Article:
The key advantage of auctions over existing investor visa programs is that investors may be willing to pay more for a visa than governments are currently charging. Well-designed auctions reveal prospective immigrants’ willingness to pay. However, the high prices likely to result from auctions aimed at investors would preclude most people or employers from being able to afford a visa. Another advantage of auctions is that they may avoid concerns about fraud that plague some investor visa programs. However, auctions would still be open to concerns about corrupt elites participating in them. Such concerns could be assuaged by requiring due diligence of people's backgrounds before issuing visas.

Another variant is allowing native-born workers to auction off work permits—their right to work, in effect—to foreign workers [12]. A scheme like that would directly compensate native-born workers, and the least well-off natives should gain the most from it. Another advantage is that market forces would determine both quantity and price. However, natives are unlikely to consider externalities when deciding whether to auction off their own work permit, leading to too few or too many immigrant workers.

In addition to visa auctions, economists have suggested creating tradable immigration quotas for refugees or other groups of migrants [13]. Assigning countries the number of humanitarian immigrants they must accept and at the same time allowing countries to buy or sell those quotas via electronic auctions could increase global welfare. Under such a scheme, higher-income countries with high anti-immigrant sentiment would pay lower-income countries with low anti-immigrant sentiment to accept more immigrants. Such proposals do not include direct auctions of visas to refugees and other humanitarian immigrants; visa auctions would be aimed primarily at employment-based immigrants.

Limitations and gaps

To date, no country has auctioned visas, so the real-world success or failure of visa auctions and their short- and long-term effects are unknown. Visa auctions are more likely to be successful in countries that admit immigrants primarily on the basis of employment or skills, not family ties or for humanitarian reasons. The potential scope of auctions may be limited in EU countries that have a large share of “free movement” immigrants from other EU countries, unless they greatly increase the number of non-EU immigrants admitted. The unpopularity of Canada's federal investor visa program suggests that auctions may be untenable even in countries that admit immigrants primarily on the basis of skills or employment.

Summary and policy advice

Far more people want to move to another country than are able to do so legally. Popular destination countries restrict the number of visas they offer and need a mechanism for allocating them. Visas are typically awarded to all applicants who meet specified criteria or, if demand exceeds supply, on a first-come, first-served basis. Some countries have introduced additional mechanisms, such as lotteries and investor programs. A promising but as yet untried mechanism is auctioning the right to immigrate or to hire a foreign worker to the highest bidders. Visa auctions could boost efficiency, increase immigrants’ economic contribution to the destination country, and increase government revenues. However, visa auctions do not consider the role of family ties in migration and create concerns about fairness and accessibility. On balance, the economic benefits are likely to outweigh the costs, and policymakers should consider auctioning visas.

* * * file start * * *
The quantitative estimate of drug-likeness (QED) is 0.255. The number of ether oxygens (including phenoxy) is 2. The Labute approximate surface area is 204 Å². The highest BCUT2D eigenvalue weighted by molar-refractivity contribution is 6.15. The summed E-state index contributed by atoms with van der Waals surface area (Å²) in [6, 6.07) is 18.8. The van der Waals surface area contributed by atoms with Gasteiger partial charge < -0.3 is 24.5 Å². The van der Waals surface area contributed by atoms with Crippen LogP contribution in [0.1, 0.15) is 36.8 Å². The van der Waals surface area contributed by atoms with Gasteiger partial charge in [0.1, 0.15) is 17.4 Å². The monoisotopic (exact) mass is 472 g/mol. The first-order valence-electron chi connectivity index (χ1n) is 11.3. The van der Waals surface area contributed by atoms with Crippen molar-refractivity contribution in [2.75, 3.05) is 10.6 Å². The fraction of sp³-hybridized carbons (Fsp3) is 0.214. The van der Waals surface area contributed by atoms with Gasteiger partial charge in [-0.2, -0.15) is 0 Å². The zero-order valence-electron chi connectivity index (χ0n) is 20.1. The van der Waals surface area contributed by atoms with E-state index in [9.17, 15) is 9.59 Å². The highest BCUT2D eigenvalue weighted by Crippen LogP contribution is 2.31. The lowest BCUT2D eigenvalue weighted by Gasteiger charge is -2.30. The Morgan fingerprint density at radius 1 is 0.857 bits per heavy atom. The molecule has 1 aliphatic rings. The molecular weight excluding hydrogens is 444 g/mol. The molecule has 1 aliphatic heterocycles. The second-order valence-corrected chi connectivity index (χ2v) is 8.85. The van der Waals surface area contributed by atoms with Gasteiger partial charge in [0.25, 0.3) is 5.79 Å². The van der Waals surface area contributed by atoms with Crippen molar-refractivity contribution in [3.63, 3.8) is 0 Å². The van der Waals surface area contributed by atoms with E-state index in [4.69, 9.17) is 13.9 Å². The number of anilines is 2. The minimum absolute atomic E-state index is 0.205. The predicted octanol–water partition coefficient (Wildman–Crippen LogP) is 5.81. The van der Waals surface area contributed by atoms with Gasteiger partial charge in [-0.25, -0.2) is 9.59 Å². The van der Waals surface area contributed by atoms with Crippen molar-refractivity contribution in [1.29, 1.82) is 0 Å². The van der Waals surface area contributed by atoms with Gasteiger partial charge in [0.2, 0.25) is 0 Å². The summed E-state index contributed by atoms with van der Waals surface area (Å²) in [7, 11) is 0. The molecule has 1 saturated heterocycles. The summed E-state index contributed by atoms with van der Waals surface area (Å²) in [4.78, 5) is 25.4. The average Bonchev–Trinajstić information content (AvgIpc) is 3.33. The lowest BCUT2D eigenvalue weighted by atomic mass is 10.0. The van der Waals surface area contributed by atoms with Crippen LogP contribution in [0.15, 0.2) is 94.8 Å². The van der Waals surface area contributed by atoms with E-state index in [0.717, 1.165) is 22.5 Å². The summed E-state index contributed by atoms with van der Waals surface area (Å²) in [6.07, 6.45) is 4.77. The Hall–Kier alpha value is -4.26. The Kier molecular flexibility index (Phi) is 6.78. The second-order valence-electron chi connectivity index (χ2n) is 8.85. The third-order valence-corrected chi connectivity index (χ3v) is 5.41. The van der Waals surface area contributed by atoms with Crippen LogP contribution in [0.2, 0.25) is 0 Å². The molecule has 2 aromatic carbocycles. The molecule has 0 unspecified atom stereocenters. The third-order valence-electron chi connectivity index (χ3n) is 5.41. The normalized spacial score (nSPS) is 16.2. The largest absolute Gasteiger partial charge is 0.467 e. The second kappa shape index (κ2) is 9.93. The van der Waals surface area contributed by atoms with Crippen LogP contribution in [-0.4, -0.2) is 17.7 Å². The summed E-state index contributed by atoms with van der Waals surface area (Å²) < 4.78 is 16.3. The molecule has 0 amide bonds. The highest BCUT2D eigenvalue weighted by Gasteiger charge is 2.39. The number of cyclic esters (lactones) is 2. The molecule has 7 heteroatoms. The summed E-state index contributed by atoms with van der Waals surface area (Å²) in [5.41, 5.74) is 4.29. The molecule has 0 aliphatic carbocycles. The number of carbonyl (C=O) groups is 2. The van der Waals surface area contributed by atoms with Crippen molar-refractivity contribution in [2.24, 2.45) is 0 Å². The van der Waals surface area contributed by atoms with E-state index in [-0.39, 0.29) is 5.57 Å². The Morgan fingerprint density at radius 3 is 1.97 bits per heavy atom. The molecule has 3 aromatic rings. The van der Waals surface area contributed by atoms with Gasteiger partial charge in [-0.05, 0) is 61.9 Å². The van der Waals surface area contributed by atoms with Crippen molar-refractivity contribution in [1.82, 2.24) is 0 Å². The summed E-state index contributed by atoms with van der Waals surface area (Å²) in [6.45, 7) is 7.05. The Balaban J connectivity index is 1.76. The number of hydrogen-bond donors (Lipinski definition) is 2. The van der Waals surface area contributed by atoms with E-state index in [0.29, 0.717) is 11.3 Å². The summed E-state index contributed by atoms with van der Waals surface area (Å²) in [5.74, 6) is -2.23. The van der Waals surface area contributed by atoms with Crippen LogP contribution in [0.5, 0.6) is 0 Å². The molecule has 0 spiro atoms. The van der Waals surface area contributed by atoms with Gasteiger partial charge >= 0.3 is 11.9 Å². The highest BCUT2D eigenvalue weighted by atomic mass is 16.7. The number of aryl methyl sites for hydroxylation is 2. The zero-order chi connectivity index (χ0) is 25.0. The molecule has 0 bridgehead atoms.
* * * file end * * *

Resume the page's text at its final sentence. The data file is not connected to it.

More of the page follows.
Policymakers who want to create a visa auction should consider starting with a pilot program. The best pilot program might be an auction aimed at investors, who are willing to pay substantial sums for visas. This might generate public support for broader auctions aimed at replacing employment-based visas for high- and low-skilled workers. Using the funds from visa auctions to reimburse localities that absorb large shares of immigrants for immigration-related costs or to cut taxes would also increase public support for visa auctions. Continuing to admit some immigrants based on family ties or for humanitarian reasons might make a visa auction more palatable. Economists have considerable experience of designing successful auctions in other markets, which policymakers can draw on in designing visa auctions.


The author thanks an anonymous referee for helpful suggestions on the first version of this article, and the IZA World of Labor editors for their assistance on both versions. Version 2 of the article includes new figures and adds new “Key references” [2], [5], [6], [8], [9], [12].

Competing interests

The IZA World of Labor project is committed to the IZA Code of Conduct. The author declares to have observed the principles outlined in the code.

© Madeline Zavodny

Vickrey auction

A Vickrey auction is a second-price, sealed-bid auction. Each bidder submits a confidential, or sealed price, bid. The highest bid wins the auction, but the winner pays the price of the second-highest bid. If multiple copies of the item are being auctioned, all winners pay the price of the lowest accepted bid—this is called a single-price auction. The economist William Vickrey showed that this auction design gives bidders an incentive to bid their true value of the good being auctioned instead of under-bidding in order to pay less if they win.

Source: Lucking-Reiley, D. “Vickrey auctions in practice: From nineteenth-century philately to twenty-first-century e-commerce.” Journal of Economic Perspectives 14:3 (2000): 183–192.

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Should countries auction immigrant visas?